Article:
The Kansas state Democratic Party is grappling with allegations, published in the Kansas City Star, that its executive director created a toxic work environment. (Getty Images)
The headline in the Kansas City Star was the kind that no political organization of any stripe wants to see: “ ’He was a bully.’ KS Dems director made toxic workplace, ex-employees say. Party stands by him.”
Kansas Democratic Party executive director Ben Meers has been accused by four former employees of creating that aforementioned toxic environment. According to reporter Katie Bernard, the party commissioned an internal investigation that at least partly affirmed their claims. Party chairwoman Vicki Hiatt told the Star that several changes had been made in response.
But Meers remains head of the state party.
I know because I reached out to the Kansas Democrats, asking two questions. First, did they have anything to add to their responses in the Star? Second, was Meers still employed as executive director?
Hiatt confirmed he remained on the job (despite the party’s “KDP Team” staff page returning a 404 error) and offered the following statement:
“The Kansas Democratic Party worked swiftly to address these allegations, conducted an independent, third-party investigation, and has implemented multiple policies to improve the organization and workplace environment for all employees. Although this is an internal personnel matter, we remain committed to being a welcoming and inclusive workplace for our employees, and KDP’s current leadership team is eager to move forward together and continue to grow as a Party.”
The Kansas Young Democrats, who one might expect to be especially interested in the treatment of young staffers, closed ranks with a statement on Twitter: “The party has taken measures,” they wrote, “to ensure a situation like this does not occur in the future.” They did not specify what changes had taken place. Given the allegations of bullying recounted in the Star story, I struggle to imagine what those measures could be, short of hiring a new executive director.
I understand being a Democrat in Kansas isn't easy. It isn't fair. But with all of the headwinds that you face this year — attempting to keep the governor's office, fending off an anti-abortion constitutional amendment, clawing back seats in the Legislature — why waste time with internal infighting and vague assurances?
– Clay Wirestone
The state party could use some tough love right now.
Listen, guys. I understand being a Democrat in Kansas isn’t easy. It isn’t fair. But with all of the headwinds you face this year — attempting to keep the governor’s office, fending off an anti-abortion constitutional amendment, clawing back seats in the Legislature — why waste time with internal infighting and vague assurances? The young and politically involved throughout the state have read the news. They want to see a coherent response.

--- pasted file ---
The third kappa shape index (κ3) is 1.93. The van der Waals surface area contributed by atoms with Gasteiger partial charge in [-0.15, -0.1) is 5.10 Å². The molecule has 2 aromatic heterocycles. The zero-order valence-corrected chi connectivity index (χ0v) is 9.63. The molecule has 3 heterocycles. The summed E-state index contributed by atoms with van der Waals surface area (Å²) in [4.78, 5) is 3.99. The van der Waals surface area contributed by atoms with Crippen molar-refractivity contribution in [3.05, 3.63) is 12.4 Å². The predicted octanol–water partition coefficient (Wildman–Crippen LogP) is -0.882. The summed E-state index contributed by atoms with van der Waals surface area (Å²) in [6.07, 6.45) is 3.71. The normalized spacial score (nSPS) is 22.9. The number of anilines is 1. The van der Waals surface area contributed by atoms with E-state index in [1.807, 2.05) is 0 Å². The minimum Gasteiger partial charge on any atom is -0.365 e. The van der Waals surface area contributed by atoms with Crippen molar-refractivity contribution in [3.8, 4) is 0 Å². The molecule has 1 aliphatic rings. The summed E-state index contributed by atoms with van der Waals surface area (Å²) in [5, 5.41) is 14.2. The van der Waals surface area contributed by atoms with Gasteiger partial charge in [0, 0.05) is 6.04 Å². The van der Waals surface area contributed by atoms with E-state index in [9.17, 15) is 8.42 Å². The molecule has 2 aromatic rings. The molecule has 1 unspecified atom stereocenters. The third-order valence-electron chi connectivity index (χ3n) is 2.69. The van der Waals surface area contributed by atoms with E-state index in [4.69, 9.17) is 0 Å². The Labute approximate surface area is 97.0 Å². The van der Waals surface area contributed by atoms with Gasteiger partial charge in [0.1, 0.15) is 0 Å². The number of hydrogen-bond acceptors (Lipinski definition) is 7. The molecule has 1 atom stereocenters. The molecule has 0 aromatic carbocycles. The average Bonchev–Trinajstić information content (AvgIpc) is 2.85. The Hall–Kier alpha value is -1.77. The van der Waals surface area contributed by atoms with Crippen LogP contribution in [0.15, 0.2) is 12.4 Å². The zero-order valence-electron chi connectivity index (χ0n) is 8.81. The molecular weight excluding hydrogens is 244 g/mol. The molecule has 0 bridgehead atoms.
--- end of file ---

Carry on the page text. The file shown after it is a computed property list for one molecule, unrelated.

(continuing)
If you don’t believe the former staffers or think they overstated their complaints, say so.
If you believe the future of the party in our state depends on current leadership, say so.
If you believe Meers was disciplined sufficiently, say so and explain what you did.
Beating around the bush makes it seem as though you’re trying to shove something unpleasant under the rug. You might see it as an “internal personnel matter,” but when four people talk to the news media about their experiences, it becomes a heck of a lot less internal. It becomes a matter of concern for progressive voters across the entire state.
You don’t get the luxury of playing the same game as state Republicans. They have their sights set on power at all costs. They have money and voters motivated by lies pumped through the right-wing infotainment ecosystem. You have to play better, and at a higher level, to even compete.
Or as the Kansas Democratic Disability Caucus wrote in their Twitter statement: “Ignoring the issue and hoping that it goes away is not a path that the party should take as the party heads into the next 5 months of campaign season.”
I understand. Politics, public service and activism can take a profound toll.
I’ve known folks who worked for campaigns, state parties and elected officials in multiple states. They either burn out or build up a hardened carapace to withstand incessant abuse. Long-suffering Kansas Democrats have the most to gain by changing that depressing equation, though. What if people joyfully wanted to serve and contribute? What if Kansans flocked to the political arena and were excited about the prospect of being involved?
The Kansas Democratic Party could lead the way. It might take a different executive director.
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